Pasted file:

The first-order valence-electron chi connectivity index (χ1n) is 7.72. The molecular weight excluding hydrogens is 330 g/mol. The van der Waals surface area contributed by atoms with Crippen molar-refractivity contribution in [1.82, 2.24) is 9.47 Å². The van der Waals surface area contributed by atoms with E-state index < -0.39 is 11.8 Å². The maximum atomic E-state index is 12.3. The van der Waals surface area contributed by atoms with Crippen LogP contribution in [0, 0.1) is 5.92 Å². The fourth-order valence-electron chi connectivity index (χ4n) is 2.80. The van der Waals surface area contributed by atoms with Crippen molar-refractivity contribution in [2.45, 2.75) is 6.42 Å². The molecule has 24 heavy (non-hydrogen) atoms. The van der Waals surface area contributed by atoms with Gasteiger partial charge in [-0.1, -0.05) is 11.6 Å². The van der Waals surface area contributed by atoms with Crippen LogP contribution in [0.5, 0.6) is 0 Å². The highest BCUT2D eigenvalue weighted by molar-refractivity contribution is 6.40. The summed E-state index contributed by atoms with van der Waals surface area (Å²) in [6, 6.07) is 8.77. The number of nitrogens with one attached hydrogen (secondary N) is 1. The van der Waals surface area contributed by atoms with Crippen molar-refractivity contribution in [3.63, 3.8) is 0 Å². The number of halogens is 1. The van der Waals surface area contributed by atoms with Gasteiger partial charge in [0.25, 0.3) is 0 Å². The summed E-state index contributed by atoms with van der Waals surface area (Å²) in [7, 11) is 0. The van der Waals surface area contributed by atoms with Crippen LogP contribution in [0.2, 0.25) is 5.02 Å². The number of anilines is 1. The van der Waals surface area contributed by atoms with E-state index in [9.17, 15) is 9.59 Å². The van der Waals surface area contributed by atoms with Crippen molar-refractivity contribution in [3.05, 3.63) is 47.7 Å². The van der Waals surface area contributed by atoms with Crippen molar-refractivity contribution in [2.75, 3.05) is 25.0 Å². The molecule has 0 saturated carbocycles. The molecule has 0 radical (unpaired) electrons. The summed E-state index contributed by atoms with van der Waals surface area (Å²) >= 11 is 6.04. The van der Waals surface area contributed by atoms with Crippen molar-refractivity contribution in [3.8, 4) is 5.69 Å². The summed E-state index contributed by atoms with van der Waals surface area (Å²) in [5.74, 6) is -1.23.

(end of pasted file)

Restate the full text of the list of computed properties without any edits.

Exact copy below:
The first-order valence-electron chi connectivity index (χ1n) is 7.72. The molecular weight excluding hydrogens is 330 g/mol. The van der Waals surface area contributed by atoms with Crippen molar-refractivity contribution in [1.82, 2.24) is 9.47 Å². The van der Waals surface area contributed by atoms with E-state index < -0.39 is 11.8 Å². The maximum atomic E-state index is 12.3. The van der Waals surface area contributed by atoms with Crippen LogP contribution in [0, 0.1) is 5.92 Å². The fourth-order valence-electron chi connectivity index (χ4n) is 2.80. The van der Waals surface area contributed by atoms with Crippen molar-refractivity contribution in [2.45, 2.75) is 6.42 Å². The molecule has 24 heavy (non-hydrogen) atoms. The van der Waals surface area contributed by atoms with Gasteiger partial charge in [-0.1, -0.05) is 11.6 Å². The van der Waals surface area contributed by atoms with Crippen LogP contribution in [0.5, 0.6) is 0 Å². The highest BCUT2D eigenvalue weighted by molar-refractivity contribution is 6.40. The summed E-state index contributed by atoms with van der Waals surface area (Å²) in [6, 6.07) is 8.77. The number of nitrogens with one attached hydrogen (secondary N) is 1. The van der Waals surface area contributed by atoms with Crippen molar-refractivity contribution in [3.63, 3.8) is 0 Å². The number of halogens is 1. The van der Waals surface area contributed by atoms with Gasteiger partial charge in [0.25, 0.3) is 0 Å². The summed E-state index contributed by atoms with van der Waals surface area (Å²) in [7, 11) is 0. The van der Waals surface area contributed by atoms with Crippen LogP contribution in [0.2, 0.25) is 5.02 Å². The number of anilines is 1. The van der Waals surface area contributed by atoms with E-state index in [9.17, 15) is 9.59 Å². The van der Waals surface area contributed by atoms with Crippen molar-refractivity contribution in [3.05, 3.63) is 47.7 Å². The van der Waals surface area contributed by atoms with Crippen molar-refractivity contribution in [2.75, 3.05) is 25.0 Å². The molecule has 0 saturated carbocycles. The molecule has 0 radical (unpaired) electrons. The summed E-state index contributed by atoms with van der Waals surface area (Å²) >= 11 is 6.04. The van der Waals surface area contributed by atoms with Crippen molar-refractivity contribution in [3.8, 4) is 5.69 Å². The summed E-state index contributed by atoms with van der Waals surface area (Å²) in [5.74, 6) is -1.23.